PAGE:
Former New Zealand pacer Danny Morrison has recalled an incident when legendary Indian batsman Sachin Tendulkar was on the cusp of becoming the youngest batsman to score a Test hundred but fell just 12 runs short of it. Danny Morrison beautifully described Sachin Tendulkar’s 1990 innings in Napier and compared him to a snowball coming down the hill, he got bigger and bigger during the course of his innings before finally “busting” at the score of 88. Morrison said it was Tendulkar’s adreanaline rush of youth which got the better of him.
Tendulkar was batting in his ninth Test innings when he came very close to breaking the then-record of former Pakistan cricketer Mushtaq Mohammad, who had scored a Test century at the age of 17 years and 68 days. Danny Morrison described how Tendulkar showcased exuberance of youth and marched fearlessly, facing the toughest of bowlers including legendary Richard Hadlee.
Sachin Tendulkar was touring New Zealand on the back of some gutsy fifties which he scored against the fierce fast bowling attack of Pakistan. In the first Test match of the tour Sachin Tendulkar had registered scores of 0 and 24 in the first and second innings, respectively.
“Here he was playing international cricket and looked beautiful getting into line, sometimes leaving Richard Hadlee with a beautiful shape and that. I mean, early on, it’s going to be intimidating, like for all of us, your first Test match, first series. I think he had played one Test against Pakistan. This was the actual first full series he was getting and he was up against Hadlee, who was… I mean, yeah, at the end of his career, but still, one hell of a bowler.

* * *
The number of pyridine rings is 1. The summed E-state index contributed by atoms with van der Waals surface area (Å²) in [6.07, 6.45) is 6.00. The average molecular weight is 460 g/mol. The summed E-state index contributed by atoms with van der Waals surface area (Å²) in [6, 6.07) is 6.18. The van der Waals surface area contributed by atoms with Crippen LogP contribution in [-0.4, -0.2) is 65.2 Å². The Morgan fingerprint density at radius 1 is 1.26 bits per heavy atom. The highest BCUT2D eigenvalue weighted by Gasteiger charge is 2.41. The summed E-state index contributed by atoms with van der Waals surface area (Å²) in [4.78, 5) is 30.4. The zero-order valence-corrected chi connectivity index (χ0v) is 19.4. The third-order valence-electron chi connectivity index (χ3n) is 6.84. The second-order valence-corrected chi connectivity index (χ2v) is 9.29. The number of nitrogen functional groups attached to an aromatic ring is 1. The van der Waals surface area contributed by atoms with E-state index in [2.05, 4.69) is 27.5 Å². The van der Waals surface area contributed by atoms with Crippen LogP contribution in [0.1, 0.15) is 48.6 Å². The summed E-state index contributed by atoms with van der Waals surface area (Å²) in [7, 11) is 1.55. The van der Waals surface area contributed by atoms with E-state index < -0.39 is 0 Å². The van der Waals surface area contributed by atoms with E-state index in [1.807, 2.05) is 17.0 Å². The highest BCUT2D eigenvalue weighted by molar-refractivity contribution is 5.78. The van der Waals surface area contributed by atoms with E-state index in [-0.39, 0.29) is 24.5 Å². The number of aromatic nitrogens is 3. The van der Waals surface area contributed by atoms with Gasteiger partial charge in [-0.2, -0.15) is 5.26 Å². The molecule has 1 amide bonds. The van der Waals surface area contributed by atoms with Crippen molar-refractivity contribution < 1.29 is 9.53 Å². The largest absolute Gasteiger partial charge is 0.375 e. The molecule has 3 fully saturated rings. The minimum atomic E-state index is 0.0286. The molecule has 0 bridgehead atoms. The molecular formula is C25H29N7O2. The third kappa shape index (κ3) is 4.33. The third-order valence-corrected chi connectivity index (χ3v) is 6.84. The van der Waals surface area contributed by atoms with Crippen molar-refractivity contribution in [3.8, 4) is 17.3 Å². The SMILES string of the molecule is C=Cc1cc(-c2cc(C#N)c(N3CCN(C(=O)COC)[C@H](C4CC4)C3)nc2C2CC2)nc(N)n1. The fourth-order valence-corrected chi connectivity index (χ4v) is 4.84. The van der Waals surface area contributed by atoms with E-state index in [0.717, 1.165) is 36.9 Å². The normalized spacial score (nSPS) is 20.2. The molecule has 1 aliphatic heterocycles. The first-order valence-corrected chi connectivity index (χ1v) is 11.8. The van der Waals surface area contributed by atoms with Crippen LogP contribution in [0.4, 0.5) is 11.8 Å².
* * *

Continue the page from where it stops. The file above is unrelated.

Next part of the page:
“When I look at that and remember, yeah, a couple of shots… I remember the 88 he got in Napier, and he was in such a hurry! I think he hit me for three fours in this one over, and you could see that impetuous nature of the youth and he wanted to keep going, he ended up smashing me to John Wright (at mid-off).
“That was it, and hence saying he was so impetuous because he could have been the youngest ever, and you could see it took him an age to get off the ground. [It was] like a snowball rolling down the hill, getting bigger and bigger, just getting boom, boom, boom until it went bust, sort of hit a tree down the mountain, which was a shame for Indian fans because he was going so beautifully. Got out for 88.
“But that’s the game, he could have been out on the second ball or whatever, playing a shot like that, but he was on a roll. Real talent, no doubt about that,” Morrison said on The Edges & Sledged podcast.
Cricketer-turned-commentator also recalled the moment when Ken Rutherford, one of the captains of of President XI team for the tour matches, called the Indian child-prodigy a “very special talent’. Danny Morrison had then thought that the statement was “ridiculous” as Tendulkar looked like a schoolboy.
“Ken Rutherford captained one of the President’s XI [teams], against [India] and Sachin played the tour game, and I remember Rutherford discussing at a team meeting, ‘This guy has a lot of time and looks a very, very special talent.’ I suppose, in a way, it was sort of ridiculous because he was like a guy who could have been in the first year of school. He was 17,” Danny Morrison said.
Sachin Tendulkar scored a hundred later that year against England in Manchester at the age of aged 17 years and 107 days. Mohammad’s record stood for 40 years before former Bangladesh captain Mohammad Ashraful scored a century against Sri Lanka at the age of 17 years, 61 days.